Chestnut Street Incident

Johnny Cougar

MCA, 1976

REVIEW BY: Christopher Thelen


Every artist needs to start somewhere. I understand this. Some of those birth cries are loud and strong, letting you know that the artist is planning on being on the scene and relevant for a very long time.

And then there are efforts like Chestnut Street Incident, the debut release from the artist now known as John Mellencamp. Unfortunately, his manager didn't think that his last name would sell any records, so his moniker was changed to “Johnny Cougar”. (Didn't help; this release only sold 12,000 copies at the time.) You can definitely hear Mellencamp (which is how I'll continue to refer to him throughout the review) taking shape in terms of his vocals, but the songwriting? Not quite so much at this stage.my_heart_sings_the_harmony_web_ad_alt_250

It never was explained why half of the album was cover tunes. Perhaps someone – either Mellencamp's manager or someone at the label – didn't think his songwriting skills were strong enough to carry a whole album. And, in that case, they would have been correct; originals like “Dream Killing Town,” “Supergirl” and “American Dream” just don't have the power that one would have hoped for. Only the closing track from the original album, “Sad Lady,” shows the potential in his songwriting – but by then,  it's too little, too late.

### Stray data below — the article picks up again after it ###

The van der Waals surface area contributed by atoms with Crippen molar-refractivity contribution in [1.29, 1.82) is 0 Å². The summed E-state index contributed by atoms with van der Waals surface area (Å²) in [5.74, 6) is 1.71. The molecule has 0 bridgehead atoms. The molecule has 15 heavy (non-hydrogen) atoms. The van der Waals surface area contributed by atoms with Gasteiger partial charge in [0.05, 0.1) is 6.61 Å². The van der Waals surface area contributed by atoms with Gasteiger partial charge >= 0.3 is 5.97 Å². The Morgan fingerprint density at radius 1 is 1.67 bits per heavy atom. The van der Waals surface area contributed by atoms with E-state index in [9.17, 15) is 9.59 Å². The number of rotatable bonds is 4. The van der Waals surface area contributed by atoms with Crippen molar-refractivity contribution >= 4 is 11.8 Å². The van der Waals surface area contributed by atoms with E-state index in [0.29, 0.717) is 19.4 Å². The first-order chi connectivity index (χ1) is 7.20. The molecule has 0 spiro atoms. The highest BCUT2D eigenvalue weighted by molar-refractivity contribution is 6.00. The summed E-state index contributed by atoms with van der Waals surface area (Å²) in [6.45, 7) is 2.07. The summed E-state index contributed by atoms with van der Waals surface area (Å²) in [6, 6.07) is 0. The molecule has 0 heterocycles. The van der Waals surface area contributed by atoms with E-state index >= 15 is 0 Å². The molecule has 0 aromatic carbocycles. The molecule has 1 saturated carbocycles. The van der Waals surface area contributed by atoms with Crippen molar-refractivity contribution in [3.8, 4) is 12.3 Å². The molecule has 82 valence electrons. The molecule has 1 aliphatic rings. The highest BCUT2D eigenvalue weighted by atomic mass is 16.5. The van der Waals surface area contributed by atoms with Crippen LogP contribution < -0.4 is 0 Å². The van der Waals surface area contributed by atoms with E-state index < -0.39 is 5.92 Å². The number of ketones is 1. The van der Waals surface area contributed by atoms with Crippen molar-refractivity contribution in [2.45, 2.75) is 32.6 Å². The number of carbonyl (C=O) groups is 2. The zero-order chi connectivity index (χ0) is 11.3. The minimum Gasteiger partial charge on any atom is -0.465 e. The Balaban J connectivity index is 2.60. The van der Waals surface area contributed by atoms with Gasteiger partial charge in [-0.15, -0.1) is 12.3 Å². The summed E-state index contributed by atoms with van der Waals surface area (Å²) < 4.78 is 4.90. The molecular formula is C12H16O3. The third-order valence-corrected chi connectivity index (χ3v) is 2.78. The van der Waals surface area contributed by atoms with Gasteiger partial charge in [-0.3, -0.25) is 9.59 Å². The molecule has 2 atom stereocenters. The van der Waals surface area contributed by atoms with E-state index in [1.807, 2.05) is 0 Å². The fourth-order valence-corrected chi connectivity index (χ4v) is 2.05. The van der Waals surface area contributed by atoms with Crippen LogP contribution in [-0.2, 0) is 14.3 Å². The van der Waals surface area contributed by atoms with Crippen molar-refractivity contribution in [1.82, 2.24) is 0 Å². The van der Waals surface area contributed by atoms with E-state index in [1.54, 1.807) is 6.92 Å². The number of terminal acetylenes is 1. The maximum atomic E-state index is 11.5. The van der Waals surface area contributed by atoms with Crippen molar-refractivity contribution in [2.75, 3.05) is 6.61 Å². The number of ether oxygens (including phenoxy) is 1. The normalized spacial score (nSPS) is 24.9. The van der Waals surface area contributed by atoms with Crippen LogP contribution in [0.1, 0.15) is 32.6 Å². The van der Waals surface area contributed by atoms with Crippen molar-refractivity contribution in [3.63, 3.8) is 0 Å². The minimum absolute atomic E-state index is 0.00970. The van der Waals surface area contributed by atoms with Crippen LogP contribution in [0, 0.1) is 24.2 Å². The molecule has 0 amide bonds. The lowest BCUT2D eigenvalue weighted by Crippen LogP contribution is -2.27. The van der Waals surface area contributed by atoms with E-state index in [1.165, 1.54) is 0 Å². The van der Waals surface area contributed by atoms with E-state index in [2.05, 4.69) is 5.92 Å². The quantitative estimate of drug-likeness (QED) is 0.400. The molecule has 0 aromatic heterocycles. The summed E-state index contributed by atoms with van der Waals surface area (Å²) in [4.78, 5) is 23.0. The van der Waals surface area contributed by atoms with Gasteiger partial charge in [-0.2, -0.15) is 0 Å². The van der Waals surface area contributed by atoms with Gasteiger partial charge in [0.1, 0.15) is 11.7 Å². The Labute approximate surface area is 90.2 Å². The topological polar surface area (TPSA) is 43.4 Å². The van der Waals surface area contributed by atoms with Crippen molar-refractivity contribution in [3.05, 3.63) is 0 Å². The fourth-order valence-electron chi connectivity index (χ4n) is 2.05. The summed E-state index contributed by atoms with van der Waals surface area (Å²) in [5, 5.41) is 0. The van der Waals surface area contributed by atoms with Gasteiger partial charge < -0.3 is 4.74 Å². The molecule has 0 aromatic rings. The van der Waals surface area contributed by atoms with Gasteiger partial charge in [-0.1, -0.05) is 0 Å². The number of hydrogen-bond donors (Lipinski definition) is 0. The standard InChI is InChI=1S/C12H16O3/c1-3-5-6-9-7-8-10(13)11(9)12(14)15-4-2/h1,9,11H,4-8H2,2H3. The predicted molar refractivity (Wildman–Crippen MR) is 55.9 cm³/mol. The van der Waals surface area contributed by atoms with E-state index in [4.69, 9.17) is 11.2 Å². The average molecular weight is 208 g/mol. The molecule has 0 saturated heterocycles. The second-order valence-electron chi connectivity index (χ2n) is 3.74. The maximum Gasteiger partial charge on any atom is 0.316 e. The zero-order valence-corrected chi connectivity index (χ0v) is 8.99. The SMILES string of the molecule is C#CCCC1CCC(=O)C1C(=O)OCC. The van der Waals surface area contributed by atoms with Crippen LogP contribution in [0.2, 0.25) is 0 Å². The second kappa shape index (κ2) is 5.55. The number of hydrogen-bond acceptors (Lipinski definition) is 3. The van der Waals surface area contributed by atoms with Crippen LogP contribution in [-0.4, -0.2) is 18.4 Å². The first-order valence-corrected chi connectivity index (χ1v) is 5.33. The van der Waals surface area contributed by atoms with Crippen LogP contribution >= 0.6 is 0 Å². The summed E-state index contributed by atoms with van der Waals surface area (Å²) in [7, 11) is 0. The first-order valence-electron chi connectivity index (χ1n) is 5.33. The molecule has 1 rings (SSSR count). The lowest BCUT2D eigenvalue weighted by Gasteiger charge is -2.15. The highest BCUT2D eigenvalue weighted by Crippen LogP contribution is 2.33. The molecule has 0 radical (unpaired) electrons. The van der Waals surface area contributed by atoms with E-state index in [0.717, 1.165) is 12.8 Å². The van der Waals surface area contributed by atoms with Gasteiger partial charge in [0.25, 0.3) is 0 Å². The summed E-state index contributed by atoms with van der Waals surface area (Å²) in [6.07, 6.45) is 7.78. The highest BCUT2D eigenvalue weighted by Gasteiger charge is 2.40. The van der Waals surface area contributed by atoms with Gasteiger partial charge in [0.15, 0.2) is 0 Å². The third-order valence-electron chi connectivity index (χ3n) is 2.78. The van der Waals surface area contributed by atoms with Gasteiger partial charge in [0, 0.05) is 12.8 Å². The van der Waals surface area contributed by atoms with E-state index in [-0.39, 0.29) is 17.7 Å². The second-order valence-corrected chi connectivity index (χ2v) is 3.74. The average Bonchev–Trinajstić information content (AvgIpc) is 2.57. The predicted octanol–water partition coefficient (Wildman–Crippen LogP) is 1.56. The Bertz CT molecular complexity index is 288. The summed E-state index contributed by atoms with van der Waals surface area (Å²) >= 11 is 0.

The problem with Chestnut Street Incident is even the covers are poorly selected, poorly executed and poorly produced. It sometimes sounds like Mellencamp is going through the motions when he's performing “Oh Pretty Woman,” “Twentieth Century Fox” or “Do You Believe In Magic” - and why anyone thought these songs were the perfect vehicle for his vocals and delivery, I just don't understand.

That said, I can't rightfully say that Chestnut Street Incident is a “bad” album. It's indeed listenable, if not just a tad dated after 41 years since its initial release. It's not great by any means, but it is, at the least, worth one listen by fans of Mellencamp, if only to hear where he got his start – as well as to hear the early development of his vocal and delivery style that would propel him to superstardom less than a decade later.

It's definitely not an album I go out of my way to listen to, that's for sure… but Chestnut Street Incident is, at the very least, worth a casual listen before filing it in the “why did I buy this” shelf in your collection.

Rating: D+

User Rating: Not Yet Rated



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